According to a map by Radio Free Europe, Russia suffers more than 20+ suicides a year as do many of the baltic states and other Eastern European nations. Why is this. I assert this is because of the grayscale nature of European Russia and in addition to this the grayscale nature and Soviet Nostalgia of many other eastern european nations. The Soviet Union’s collapse in the late 80s and early 90s certainly led to a wave of repercussions as any rational minded person could of course deduce. One of the lesser talked about but well documented incidents is the presence of Soviet Nostalgia amongst many older and younger Russians and Ukrainians. In an article published by Newsweek.

“Many Russians said that they regret losing the single economic system that existed in the Soviet Union, while others say that they miss living in a great world superpower. Older respondents expressed the most nostalgia. These sentiments have also been expressed by Russian President Putin, who famously described the fall of the Soviet Union as the biggest geopolitical disaster of the century. He made those statements in a state of the union speech in 2005 and has arguably spent the last 13 years working to restore Russia’s role as a major superpower.”

With not only an older population missing the old Soviet Union but in addition to this a leader of the nation who seems to have the exact same nostalgia it is easy to see where some of it may come from in the younger generation. This effect certainly in Russia and across eastern europe could be seen in the still used old Soviet Architecture acrossed Moscow. Blocky apartment buildings are still a very large staple of former Soviet Republics such as Ukraine, Belarus, Poland, and of course Russia. A younger generation growing up in the corpse of a now dead USSR with a leader that seems not to want to move away from the past but instead go towards it creates an atmosphere of gloom. The stereotype of many of these buildings in addition to this is to be a bleak gray with an overcast sky above the suburban streets of Moscow. While an exact statistic on how many grayish buildings exist in suburban Moscow is not included here, a google search and going to the images tab will show you this effect that I am talking about. The large ex-soviet apartment buildings reach high into the sky with a lack of color following them.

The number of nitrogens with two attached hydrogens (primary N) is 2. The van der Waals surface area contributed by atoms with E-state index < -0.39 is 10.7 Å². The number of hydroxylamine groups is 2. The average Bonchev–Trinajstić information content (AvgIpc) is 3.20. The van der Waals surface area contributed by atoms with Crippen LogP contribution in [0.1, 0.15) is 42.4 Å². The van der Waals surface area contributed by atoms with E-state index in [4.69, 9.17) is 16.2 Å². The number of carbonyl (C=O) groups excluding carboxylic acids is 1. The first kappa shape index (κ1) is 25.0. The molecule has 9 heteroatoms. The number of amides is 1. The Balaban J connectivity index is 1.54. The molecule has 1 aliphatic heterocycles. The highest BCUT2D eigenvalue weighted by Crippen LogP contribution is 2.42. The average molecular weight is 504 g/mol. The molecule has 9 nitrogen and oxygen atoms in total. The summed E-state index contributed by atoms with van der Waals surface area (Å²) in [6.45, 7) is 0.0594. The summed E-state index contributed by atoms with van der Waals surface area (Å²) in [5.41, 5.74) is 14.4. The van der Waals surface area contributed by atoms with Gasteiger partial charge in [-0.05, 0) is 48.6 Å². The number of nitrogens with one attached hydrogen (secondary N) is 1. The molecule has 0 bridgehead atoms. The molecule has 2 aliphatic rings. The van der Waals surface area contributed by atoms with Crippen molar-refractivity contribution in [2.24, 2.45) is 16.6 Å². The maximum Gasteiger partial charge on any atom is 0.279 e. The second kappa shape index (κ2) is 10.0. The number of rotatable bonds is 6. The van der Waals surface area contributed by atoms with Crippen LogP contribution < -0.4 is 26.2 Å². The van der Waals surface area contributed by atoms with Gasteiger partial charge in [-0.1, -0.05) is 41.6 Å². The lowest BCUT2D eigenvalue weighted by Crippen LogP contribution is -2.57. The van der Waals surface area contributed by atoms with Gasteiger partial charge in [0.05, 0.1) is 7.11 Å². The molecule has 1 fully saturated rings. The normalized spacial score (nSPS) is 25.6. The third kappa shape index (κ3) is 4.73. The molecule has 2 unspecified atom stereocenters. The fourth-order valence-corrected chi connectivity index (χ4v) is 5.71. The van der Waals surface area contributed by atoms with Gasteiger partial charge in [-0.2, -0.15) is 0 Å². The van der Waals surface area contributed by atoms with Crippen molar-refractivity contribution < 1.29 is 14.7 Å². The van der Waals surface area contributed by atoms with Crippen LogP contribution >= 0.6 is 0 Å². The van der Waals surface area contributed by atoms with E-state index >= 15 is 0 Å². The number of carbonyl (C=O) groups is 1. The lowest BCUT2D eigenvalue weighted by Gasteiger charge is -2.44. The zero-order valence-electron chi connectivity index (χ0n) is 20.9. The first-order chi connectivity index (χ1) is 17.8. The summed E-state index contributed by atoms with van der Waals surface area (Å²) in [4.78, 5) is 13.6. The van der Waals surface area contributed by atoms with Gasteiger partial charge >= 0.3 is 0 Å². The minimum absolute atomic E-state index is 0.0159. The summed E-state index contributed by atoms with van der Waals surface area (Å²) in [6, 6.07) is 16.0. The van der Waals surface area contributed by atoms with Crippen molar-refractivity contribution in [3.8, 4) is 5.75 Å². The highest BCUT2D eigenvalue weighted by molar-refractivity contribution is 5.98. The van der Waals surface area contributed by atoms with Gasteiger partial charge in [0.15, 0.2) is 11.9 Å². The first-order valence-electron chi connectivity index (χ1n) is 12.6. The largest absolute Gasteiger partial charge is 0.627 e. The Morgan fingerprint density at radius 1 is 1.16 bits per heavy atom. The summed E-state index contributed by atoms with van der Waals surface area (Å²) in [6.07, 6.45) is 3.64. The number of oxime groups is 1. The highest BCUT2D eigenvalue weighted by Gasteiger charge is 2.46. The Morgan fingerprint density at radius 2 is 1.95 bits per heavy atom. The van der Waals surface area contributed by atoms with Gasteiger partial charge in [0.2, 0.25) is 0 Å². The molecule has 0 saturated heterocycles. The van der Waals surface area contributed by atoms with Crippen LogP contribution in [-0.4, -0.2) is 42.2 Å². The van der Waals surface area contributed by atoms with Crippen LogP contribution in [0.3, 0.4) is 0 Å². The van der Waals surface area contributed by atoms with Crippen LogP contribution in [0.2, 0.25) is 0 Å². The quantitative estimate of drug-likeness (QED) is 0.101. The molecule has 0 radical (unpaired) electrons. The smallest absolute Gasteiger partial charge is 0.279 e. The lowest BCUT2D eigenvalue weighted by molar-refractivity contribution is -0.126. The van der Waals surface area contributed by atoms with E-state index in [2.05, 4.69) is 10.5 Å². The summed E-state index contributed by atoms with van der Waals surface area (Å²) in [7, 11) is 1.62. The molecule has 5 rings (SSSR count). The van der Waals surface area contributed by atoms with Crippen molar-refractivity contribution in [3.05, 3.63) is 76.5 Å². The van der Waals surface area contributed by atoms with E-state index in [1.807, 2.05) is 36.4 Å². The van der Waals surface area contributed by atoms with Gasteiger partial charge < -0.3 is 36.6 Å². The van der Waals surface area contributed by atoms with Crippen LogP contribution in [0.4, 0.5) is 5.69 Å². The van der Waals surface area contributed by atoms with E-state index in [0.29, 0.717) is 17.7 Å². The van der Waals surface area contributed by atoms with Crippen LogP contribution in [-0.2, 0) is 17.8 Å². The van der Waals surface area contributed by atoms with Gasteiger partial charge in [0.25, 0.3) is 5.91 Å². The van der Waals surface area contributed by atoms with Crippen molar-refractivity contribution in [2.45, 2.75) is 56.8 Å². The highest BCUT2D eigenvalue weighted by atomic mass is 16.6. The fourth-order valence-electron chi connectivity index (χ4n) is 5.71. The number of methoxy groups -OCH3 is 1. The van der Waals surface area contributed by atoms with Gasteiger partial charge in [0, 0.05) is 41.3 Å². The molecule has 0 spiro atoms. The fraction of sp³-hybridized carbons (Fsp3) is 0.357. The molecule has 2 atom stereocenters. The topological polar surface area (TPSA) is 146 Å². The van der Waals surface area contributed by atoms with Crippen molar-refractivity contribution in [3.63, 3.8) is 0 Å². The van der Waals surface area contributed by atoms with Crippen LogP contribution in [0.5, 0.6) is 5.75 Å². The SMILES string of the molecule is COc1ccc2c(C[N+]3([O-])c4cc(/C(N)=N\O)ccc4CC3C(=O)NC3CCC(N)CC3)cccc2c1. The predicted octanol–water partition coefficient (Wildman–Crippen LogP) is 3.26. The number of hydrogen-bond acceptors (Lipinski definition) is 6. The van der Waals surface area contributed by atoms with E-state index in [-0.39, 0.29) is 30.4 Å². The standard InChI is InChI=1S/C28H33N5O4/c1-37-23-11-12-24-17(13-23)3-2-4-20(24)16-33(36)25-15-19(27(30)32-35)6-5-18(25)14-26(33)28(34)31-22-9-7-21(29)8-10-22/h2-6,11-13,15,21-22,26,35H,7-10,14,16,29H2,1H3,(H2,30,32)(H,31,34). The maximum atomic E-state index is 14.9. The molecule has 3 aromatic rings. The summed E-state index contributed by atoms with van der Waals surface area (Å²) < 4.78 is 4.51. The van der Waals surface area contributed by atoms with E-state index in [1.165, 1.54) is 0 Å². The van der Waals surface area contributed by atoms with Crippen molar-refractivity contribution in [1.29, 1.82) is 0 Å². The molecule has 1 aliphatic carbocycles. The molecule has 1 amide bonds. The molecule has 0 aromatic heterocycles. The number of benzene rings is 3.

Due to both of these factors an intense feeling of depression and hopelessness is built by the very area the Russians live in. These buildings are known as Хрущевка (Khrushchyovka). The name translates to Khrushchev Slums. They are named after Kruschev as he was the leader who attempted to use them as a solution to the housing crisis of the Soviet Union in the 50s. The ending of the word roughly translates to slums. They are well documented to be uncomfortable, depressing, and horrible to live in. The living conditions within these buildings of course range; however, they are often, according to interviewed Russians and those who share stories, absolutely horrible. See linked youtube video.

This song by a band named молчат дома (Molchat Doma) called судно (Sudno) talks about this very idea. The life of many urban Muscovites and the people of other European Russian cities begin and end in the aptly named Khrushchyovka, horrible slums made by Kruschev during the time of the Soviet Union. The song talks about waking up to a bedside, window, table, dripping faucet and other such notable features of the Khrushchyovka. The inside of the Khrushchyovka create already a low rent depressing atmosphere that perhaps is not unique to Russia; however, looking at the external is a distinctly Soviet atmosphere now rotting in the Russian Federation. 

The gray tall buildings rising high into the sky. An article from Strong Towns talks about how America is beginning to trend towards this style of building. “These are two wildly different contexts. Communist vs. capitalist, different continents, different climates, blah, blah, blah. They have nothing in common culturally or politically. But both the centrally planned government model and for-profit corporate model arrived at the same destination. These buildings are the result of institutions driven by vertical integration, economies of scale, regulatory compliance, and the demands of physics and engineering. So hold off on any touchy feely assumptions about the left or the right. We’re observing convergent evolution and constrained maximization at work here.” An image of a Springhill suite is shown below in the article. The creation of vertical integration and the rising cubic housing design is a depressing move for architecture. The buildings while painted may not exude this atmosphere which is why we do not get depressed in a Springhill Suite; however, a gray Soviet high rise is a completely different story. 

The reason ultimately any of this matters is a message towards how to do architecture perhaps more properly. We must keep in mind the effect architecture and our surroundings have on our mental health. Russia has made futile efforts to make these buildings a tad bit more lively or exciting by painting them fully red or yellow; however, the rotting and grayscale atmosphere often overpowers the attempts of the government to create architectural happiness. 

Works Cited

https://www.rferl.org/a/28506553.html

https://www.newsweek.com/russia-vs-ukraine-soviet-union-communism-1264875

https://www.strongtowns.org/journal/2020/1/30/american-khrushchyovka

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